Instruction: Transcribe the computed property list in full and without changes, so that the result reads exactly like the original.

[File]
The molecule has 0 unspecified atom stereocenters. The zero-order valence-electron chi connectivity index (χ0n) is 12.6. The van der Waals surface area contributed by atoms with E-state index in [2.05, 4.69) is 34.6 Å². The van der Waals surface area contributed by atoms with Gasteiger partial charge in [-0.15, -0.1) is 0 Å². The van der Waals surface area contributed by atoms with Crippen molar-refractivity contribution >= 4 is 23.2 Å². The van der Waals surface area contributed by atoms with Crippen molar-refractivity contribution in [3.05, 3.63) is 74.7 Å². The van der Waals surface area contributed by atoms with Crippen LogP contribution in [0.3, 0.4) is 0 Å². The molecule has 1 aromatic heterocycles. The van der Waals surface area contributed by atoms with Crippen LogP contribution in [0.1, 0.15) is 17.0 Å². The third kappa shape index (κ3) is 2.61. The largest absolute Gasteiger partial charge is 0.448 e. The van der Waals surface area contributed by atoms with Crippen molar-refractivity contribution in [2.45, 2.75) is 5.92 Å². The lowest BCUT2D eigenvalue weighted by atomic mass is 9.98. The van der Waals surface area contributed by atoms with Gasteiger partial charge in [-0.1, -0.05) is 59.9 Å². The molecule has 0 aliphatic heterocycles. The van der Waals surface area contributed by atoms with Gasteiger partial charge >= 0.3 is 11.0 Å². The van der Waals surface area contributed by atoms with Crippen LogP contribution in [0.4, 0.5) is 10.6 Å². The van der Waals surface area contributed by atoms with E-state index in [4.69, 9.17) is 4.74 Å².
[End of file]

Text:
The molecule has 0 unspecified atom stereocenters. The zero-order valence-electron chi connectivity index (χ0n) is 12.6. The van der Waals surface area contributed by atoms with E-state index in [2.05, 4.69) is 34.6 Å². The van der Waals surface area contributed by atoms with Gasteiger partial charge in [-0.15, -0.1) is 0 Å². The van der Waals surface area contributed by atoms with Crippen molar-refractivity contribution >= 4 is 23.2 Å². The van der Waals surface area contributed by atoms with Crippen molar-refractivity contribution in [3.05, 3.63) is 74.7 Å². The van der Waals surface area contributed by atoms with Crippen LogP contribution in [0.3, 0.4) is 0 Å². The molecule has 1 aromatic heterocycles. The van der Waals surface area contributed by atoms with Crippen LogP contribution in [0.1, 0.15) is 17.0 Å². The third kappa shape index (κ3) is 2.61. The largest absolute Gasteiger partial charge is 0.448 e. The van der Waals surface area contributed by atoms with Crippen molar-refractivity contribution in [2.45, 2.75) is 5.92 Å². The lowest BCUT2D eigenvalue weighted by atomic mass is 9.98. The van der Waals surface area contributed by atoms with Gasteiger partial charge in [-0.1, -0.05) is 59.9 Å². The molecule has 0 aliphatic heterocycles. The van der Waals surface area contributed by atoms with Gasteiger partial charge >= 0.3 is 11.0 Å². The van der Waals surface area contributed by atoms with Crippen LogP contribution in [0.4, 0.5) is 10.6 Å². The van der Waals surface area contributed by atoms with E-state index in [4.69, 9.17) is 4.74 Å².